Cumberland Times-News

Opinion

June 26, 2013

Bernard Wynder was a local hero and fought the good fight

I first came to know Bernard Wynder (obituary, June 22 Times-News, Page 2B) nearly 40 years ago in a class on African American History that I taught at Frostburg State University.

Over the following decades he became one of my local heroes.

The reason was quite simply that he reminded me of my favorite national hero, Frederick Douglass.

Both spent their youth in East Baltimore. Douglass was a slave who taught himself to read in the city’s shipyard and on the streets.

Wynder later grew up in a part of urban America where street life would more likely teach him crime rather than the 3R’s.

Poising as a free black sailor, Douglass escaped to free states where he thereafter worked ceaselessly to rescue other slaves from bondage.

FSU became Bernard’s place of opportunity. He wanted to play football and to become different from his neighbor peers in Baltimore. Frostburg State became his “block.”

After graduation, in a variety of administrative positions, Wynder mentored the growing number of black male students from the metropolitan areas on becoming good students and productive citizens, so as to avoid the fate of many of their contemporaries.

Nationally, there are more black males in prison than in colleges and universities. Bernard was surely aware of that fact and made it a special personal mission to alter this tragic condition, one student at a time.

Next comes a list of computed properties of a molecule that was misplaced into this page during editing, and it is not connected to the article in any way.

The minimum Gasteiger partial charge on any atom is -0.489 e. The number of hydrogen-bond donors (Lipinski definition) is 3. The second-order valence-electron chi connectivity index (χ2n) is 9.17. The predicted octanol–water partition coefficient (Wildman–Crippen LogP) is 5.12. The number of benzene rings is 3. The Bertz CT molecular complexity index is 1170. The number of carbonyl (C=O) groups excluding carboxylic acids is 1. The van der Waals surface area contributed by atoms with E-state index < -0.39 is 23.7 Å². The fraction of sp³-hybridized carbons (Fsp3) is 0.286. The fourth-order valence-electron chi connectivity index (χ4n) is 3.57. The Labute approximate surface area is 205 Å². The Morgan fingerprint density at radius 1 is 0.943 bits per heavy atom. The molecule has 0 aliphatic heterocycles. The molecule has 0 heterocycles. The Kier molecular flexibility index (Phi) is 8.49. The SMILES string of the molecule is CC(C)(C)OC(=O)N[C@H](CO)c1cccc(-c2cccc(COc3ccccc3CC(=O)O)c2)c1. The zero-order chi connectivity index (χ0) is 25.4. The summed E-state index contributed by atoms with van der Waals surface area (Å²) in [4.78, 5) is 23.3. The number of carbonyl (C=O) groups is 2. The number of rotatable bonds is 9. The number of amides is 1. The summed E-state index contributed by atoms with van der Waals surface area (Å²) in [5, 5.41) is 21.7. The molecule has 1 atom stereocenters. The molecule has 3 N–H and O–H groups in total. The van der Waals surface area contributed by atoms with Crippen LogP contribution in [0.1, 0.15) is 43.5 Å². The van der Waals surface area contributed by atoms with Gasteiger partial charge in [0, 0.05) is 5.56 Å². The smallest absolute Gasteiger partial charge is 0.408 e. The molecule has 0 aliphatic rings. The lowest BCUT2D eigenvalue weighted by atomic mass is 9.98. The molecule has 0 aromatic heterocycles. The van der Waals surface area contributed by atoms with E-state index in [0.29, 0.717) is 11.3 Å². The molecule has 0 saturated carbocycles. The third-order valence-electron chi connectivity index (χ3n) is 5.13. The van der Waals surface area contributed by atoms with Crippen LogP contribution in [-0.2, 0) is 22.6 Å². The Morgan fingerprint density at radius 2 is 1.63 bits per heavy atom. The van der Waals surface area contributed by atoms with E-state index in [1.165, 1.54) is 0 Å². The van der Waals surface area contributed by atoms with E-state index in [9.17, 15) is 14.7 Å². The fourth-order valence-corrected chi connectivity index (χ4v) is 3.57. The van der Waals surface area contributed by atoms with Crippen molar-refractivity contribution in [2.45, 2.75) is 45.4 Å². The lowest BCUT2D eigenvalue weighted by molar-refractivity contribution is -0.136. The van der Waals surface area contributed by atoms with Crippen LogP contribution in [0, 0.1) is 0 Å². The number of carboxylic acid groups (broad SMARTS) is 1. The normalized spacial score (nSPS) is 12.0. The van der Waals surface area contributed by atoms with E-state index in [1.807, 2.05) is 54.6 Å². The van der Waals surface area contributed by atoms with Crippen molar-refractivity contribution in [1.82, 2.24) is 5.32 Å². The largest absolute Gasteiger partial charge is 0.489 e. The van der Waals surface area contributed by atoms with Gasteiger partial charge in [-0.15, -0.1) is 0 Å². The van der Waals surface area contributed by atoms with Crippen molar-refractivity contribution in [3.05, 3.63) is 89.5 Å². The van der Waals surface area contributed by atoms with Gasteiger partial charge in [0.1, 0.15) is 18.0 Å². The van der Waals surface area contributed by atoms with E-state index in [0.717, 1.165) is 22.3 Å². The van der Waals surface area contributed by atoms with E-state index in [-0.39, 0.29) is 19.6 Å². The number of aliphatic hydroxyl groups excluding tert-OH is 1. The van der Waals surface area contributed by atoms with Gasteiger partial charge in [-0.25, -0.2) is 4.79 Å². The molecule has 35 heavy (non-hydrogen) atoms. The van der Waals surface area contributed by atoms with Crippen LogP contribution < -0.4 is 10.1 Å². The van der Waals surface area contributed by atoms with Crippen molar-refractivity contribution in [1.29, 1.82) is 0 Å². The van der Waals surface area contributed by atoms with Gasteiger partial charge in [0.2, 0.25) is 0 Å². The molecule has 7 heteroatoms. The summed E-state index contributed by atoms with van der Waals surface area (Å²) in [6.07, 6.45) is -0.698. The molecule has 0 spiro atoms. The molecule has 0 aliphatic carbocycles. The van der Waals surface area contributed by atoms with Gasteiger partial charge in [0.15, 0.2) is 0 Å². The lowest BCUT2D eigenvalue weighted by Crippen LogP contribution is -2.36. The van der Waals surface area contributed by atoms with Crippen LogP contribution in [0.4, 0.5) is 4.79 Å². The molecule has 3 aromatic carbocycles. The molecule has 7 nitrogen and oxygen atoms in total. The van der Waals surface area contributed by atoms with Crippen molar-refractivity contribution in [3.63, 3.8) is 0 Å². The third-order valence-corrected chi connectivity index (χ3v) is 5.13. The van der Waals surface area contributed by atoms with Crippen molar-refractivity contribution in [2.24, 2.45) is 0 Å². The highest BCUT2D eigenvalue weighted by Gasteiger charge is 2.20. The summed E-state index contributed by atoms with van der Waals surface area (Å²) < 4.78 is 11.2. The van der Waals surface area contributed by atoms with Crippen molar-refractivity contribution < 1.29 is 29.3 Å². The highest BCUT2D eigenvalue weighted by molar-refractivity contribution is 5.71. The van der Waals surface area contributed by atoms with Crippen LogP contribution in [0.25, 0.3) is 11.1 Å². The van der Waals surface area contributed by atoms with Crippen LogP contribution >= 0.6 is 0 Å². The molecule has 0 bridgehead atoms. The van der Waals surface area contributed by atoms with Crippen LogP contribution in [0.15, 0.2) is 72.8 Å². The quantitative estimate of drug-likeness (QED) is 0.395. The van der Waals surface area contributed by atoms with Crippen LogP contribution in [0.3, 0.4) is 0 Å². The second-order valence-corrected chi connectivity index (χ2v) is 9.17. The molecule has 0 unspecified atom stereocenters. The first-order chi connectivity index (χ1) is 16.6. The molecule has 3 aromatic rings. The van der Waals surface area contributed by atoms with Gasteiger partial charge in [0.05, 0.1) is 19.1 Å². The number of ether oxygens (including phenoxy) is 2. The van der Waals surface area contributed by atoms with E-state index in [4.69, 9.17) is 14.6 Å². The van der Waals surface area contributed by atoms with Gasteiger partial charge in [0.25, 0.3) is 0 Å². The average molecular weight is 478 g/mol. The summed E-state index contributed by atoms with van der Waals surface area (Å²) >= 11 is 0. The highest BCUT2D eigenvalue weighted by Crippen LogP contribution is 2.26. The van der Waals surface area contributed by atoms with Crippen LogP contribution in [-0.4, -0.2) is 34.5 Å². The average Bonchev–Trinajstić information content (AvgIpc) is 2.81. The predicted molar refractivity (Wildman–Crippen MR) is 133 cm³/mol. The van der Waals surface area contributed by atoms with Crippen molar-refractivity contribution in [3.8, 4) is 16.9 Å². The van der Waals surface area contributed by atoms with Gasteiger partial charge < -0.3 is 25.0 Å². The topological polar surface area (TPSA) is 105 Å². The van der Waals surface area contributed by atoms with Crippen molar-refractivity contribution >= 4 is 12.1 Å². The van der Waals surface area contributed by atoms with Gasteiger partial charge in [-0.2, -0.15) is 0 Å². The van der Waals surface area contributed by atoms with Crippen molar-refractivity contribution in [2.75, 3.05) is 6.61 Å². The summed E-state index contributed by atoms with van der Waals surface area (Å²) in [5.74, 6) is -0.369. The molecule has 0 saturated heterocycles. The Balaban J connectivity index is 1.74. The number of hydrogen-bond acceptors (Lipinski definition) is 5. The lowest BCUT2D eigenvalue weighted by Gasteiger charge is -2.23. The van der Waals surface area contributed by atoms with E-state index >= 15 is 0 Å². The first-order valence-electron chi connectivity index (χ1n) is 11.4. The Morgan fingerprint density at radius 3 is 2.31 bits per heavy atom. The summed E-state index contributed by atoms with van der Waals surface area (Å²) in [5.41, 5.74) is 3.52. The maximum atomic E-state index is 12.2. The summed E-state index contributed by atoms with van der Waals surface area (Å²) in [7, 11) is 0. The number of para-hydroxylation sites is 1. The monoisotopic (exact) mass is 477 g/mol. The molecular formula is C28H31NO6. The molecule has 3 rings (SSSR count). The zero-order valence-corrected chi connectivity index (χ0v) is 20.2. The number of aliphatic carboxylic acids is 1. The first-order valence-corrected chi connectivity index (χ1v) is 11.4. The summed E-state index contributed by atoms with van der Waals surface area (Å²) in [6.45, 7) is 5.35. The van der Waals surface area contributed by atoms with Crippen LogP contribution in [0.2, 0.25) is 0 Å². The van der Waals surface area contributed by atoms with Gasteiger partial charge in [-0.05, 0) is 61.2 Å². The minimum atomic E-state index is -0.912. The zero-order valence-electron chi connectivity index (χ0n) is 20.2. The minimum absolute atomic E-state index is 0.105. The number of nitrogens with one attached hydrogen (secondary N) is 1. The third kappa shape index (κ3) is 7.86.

There is one small effort that those of us who want to carry on the egalitarian work of Douglass and Wynder can do.

Join the local chapter of the National Association for the Advancement of Colored People (popularly known as the NAACP). It has fought for racial justice since 1911.

And by the way, it is an interracial organization, and racial inequalities exist here. Its address is P.O. Box 623, Cumberland (21502). The next meeting will occur in the social center of Holy Cross Church in Cumberland on July 16 at 7 p.m.

Bernard, who was instrumental in establishing this chapter, knew and fought its enduring battle as well as anyone could.

John Wiseman

Cumberland

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